The concentrations of antibiotics selected for kill curves in log phase were pre-fixed (ranging from 0.5× to 128× MIC) to represent subinhibitory and clinically achievable levels greater than the MIC. Due to the bacterial tolerance to antibiotics expressed in stationary phase, drug concentrations tested were higher than those in log phase; these concentrations were equivalent to the total peak and trough levels achieved in the tissue cage fluid (TCF).
For all experiments, bactericidal activity was defined as a ≥3-log10 decrease in CFU/ml of the initial inoculum at 24 h. The results of the combination were compared with those of the most active single drug; synergy, indifference, and antagonism were then defined as a ≥2-log increase in killing, a <2-log change (increase or decrease) in killing, and a ≥2-log decrease in killing, respectively.
To avoid carryover antimicrobial-agent interference, the sample was placed on the plate in a single streak down the center and allowed to be absorbed into the agar until the plate surface appeared dry; the inoculum was then spread over the plate.
In all in vitro experiments with daptomycin, the medium was supplemented with 50 mg/liter of calcium (Sigma).
The animal model was approved by the Ethical Committee for Animal Experiments at the University of Barcelona.
The rat model was previously standardized by our group, and all methodology used has been reported in our earlier study (19). Briefly, two Teflon tissue cages with one coverslip (CV) each were subcutaneously implanted in male Wistar rats. After 3 weeks, the TCF was checked for sterility and infected with 0.1 ml of a MRSA preparation (106 CFU/ml). At 72 h postinoculation (day 1), TCF was obtained to quantify bacterial counts; therapy was then started and administered intraperitoneally for 7 days. One and 4 days after the end of treatment (days 8 and 11, respectively), TCF was again recovered to quantify bacterial counts. On day 11, animals were sacrificed and coverslips were removed to quantify adherent bacteria.
All procedures for processing TCF and coverslips have been reported as being harmless for bacteria and have been described in detail elsewhere (2, 12, 18). Briefly, TCF obtained was sonicated to disrupt bacterial clumps; samples of 100 μl of the sonicated fluids and their 10-fold dilutions were plated on a Trypticase soy agar plate with 5% sheep blood for 48 h at 37°C, and then bacterial counts were recorded as log CFU per ml. Once animals were sacrificed, coverslips from tissue cages were removed and rinsed three times in 1 ml of phosphate-buffered saline (PBS); they were then incubated in 1 ml of PBS with trypsin (6 U/ml; Sigma, Madrid, Spain) for 20 min at 37°C. Finally, the remaining PBS was sonicated to recover adherent bacteria, with the final fluid being used to perform bacterial counts and to screen resistant bacteria (see below).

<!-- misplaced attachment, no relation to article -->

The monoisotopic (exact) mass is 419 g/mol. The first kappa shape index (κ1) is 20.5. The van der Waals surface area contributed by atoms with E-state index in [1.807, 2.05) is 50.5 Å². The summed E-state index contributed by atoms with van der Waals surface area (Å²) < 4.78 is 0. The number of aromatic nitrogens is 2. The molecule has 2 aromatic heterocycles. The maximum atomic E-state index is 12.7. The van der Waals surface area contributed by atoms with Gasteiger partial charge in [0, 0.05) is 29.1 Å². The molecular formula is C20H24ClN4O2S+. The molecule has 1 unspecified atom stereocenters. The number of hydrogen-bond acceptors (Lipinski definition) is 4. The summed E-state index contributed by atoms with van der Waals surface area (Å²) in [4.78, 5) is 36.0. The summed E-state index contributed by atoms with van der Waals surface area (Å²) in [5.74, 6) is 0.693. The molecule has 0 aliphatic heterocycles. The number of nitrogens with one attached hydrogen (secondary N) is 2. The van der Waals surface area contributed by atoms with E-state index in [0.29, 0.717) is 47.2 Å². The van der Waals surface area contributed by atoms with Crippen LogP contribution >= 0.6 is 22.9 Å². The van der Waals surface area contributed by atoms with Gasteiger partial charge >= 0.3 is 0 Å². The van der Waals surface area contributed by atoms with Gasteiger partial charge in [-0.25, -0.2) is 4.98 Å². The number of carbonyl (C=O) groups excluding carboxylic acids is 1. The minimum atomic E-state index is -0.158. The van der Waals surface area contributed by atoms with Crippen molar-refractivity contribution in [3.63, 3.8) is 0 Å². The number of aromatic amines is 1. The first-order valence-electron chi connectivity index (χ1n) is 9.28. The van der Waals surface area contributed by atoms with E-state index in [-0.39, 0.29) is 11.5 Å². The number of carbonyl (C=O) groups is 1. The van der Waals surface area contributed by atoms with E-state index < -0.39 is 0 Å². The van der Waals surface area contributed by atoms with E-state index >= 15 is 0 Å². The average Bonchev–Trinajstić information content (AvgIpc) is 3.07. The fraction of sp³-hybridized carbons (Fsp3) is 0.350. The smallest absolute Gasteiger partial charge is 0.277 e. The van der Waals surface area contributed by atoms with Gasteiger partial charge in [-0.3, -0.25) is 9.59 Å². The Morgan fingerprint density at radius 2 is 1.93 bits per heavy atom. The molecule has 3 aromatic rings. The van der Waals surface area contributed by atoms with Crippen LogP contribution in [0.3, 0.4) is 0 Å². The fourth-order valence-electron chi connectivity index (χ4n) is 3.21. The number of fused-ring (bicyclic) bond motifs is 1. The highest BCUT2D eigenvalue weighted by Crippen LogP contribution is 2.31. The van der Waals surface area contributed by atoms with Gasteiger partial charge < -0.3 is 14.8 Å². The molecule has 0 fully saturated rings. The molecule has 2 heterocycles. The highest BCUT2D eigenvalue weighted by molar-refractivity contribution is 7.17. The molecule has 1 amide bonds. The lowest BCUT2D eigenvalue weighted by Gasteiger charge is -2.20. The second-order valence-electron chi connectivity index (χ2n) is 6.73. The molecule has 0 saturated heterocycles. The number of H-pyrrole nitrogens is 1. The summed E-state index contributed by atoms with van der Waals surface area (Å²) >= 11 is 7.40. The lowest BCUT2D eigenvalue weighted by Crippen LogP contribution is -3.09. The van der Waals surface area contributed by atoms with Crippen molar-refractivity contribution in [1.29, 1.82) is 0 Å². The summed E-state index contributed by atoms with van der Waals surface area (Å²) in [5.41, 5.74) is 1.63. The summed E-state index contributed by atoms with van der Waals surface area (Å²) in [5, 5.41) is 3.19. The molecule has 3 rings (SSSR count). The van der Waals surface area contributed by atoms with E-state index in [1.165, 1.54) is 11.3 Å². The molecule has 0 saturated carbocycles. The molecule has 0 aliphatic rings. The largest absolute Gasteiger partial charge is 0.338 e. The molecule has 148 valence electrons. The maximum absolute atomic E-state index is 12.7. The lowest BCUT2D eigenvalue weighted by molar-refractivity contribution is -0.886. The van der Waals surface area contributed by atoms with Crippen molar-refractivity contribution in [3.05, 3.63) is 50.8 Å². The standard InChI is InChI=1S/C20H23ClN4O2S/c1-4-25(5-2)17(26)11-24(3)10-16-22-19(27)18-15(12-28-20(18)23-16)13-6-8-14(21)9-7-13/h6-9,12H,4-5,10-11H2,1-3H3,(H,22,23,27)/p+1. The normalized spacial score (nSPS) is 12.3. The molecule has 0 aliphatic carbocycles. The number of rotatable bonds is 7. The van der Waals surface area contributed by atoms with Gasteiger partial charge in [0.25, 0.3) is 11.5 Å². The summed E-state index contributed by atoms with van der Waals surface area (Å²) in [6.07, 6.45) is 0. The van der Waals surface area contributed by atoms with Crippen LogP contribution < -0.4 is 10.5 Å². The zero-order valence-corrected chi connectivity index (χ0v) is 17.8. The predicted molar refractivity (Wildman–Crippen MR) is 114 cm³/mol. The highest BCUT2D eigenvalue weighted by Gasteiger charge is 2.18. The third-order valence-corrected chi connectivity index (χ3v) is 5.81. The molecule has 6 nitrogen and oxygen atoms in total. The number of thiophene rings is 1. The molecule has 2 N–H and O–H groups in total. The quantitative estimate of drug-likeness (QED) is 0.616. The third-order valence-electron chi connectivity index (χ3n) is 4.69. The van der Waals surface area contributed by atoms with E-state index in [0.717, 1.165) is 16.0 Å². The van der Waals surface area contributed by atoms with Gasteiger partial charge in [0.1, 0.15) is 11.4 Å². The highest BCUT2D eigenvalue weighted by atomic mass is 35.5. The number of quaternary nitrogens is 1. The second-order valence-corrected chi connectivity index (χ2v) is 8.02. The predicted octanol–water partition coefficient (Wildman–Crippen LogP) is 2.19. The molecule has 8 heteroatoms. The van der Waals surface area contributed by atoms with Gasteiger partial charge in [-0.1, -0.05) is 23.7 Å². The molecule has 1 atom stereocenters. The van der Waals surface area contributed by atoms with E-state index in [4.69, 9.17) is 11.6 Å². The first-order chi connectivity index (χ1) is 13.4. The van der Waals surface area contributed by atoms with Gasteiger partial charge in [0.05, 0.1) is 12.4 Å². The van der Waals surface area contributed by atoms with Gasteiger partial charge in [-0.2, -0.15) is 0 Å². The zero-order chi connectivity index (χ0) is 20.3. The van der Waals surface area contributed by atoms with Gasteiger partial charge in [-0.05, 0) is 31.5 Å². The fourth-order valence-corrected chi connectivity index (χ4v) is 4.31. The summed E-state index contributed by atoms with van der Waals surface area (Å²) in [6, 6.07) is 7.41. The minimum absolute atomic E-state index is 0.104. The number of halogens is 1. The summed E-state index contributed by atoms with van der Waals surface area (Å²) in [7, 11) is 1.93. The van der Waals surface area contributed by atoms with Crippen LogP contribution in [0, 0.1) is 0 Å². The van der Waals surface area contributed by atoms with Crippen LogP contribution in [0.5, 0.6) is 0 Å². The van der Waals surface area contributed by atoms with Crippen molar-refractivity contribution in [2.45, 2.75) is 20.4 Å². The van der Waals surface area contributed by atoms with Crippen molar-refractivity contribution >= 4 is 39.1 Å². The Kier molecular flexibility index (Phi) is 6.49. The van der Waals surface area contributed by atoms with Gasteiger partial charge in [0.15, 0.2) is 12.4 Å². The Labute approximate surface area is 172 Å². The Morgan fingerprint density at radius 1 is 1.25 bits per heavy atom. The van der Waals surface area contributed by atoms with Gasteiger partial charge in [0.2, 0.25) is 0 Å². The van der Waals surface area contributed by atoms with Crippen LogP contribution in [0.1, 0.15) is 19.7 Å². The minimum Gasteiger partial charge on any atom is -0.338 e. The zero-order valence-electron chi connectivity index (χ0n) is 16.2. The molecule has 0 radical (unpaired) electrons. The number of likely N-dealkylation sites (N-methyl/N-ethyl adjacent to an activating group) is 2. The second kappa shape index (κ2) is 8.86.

The criterion of efficacy was defined as the decrease in bacterial count from TCF between the beginning and the end of treatment; it was evaluated twice, on days 8 and 11. The antibiotic efficacy against adherent bacteria from coverslips removed on day 11 was also evaluated by determining the bacterial counts. Finally, the cure rate of infection was calculated on day 11 with bacteria from both the TCF and the coverslips; it was defined as the percentage of samples with bacterial counts under the limit of detection with respect to the total samples.
For all cases, the lower limit of detection of bacterial counts was 10 CFU/ml.
Animals were divided into therapeutic groups and received drugs at the following dosages: linezolid at 35 mg/kg/12 h, vancomycin at 50 mg/kg/12 h, rifampin at 25 mg/kg/12 h, daptomycin at 100 mg/kg/day, daptomycin at 45 mg/kg/day, linezolid plus rifampin, vancomycin plus rifampin, daptomycin at 100 mg/kg/day plus rifampin, and daptomycin at 45 mg/kg/day plus rifampin. Controls received no drugs.
The methodology used for pharmacokinetic studies was described in detail in our earlier studies (18, 20). On the basis of previously reported data, for all drugs we selected the dose at which the area under the concentration-time curve from 0 to 24 h (AUC0-24) values in TCF and serum in animals were close to those in human serum (5, 32).
Peak and trough levels in TCF for each drug were also determined on day 4 to check the equilibrium test concentrations during treatment.
All drug concentrations, except those of vancomycin, were determined using a bioassay method (1). The vancomycin concentrations were determined by fluorescent polarization immunoassays using a TDX analyzer (Abbott, Madrid, Spain) (18). The pharmacokinetic and pharmacodynamic parameters achieved by the selected dosage of each antibiotic were reported in our earlier works (18, 19).
The screening of resistant strains from TCF at day 8 and day 11 and from coverslips at day 11 was performed using agar plates containing 4 μg/ml linezolid, 2 μg/ml vancomycin, or 1 μg/ml daptomycin or rifampin. The plates containing daptomycin were supplemented with calcium (50 mg/liter).
In all cases, a sample of 100 μl from TCF or fluid from processed coverslips was inoculated onto the agar plates, and the plates were incubated at 37°C for 48 h. Results were interpreted as positive (some macroscopic growth) or negative (no growth).
For the particular case of daptomycin, resistant strains obtained from screening agar plates were recovered following standard methodology (3) to determine the MIC.
All bacterial counts are presented as log CFU/ml (means ± standard deviations [SD]). Differences in bacterial counts between treated and untreated animals were evaluated for statistical significance by using analysis of variance. An unpaired Student t test with the Bonferroni correction was used to determine statistical significance. For all tests, differences were considered to be statistically significant when P values were <0.05.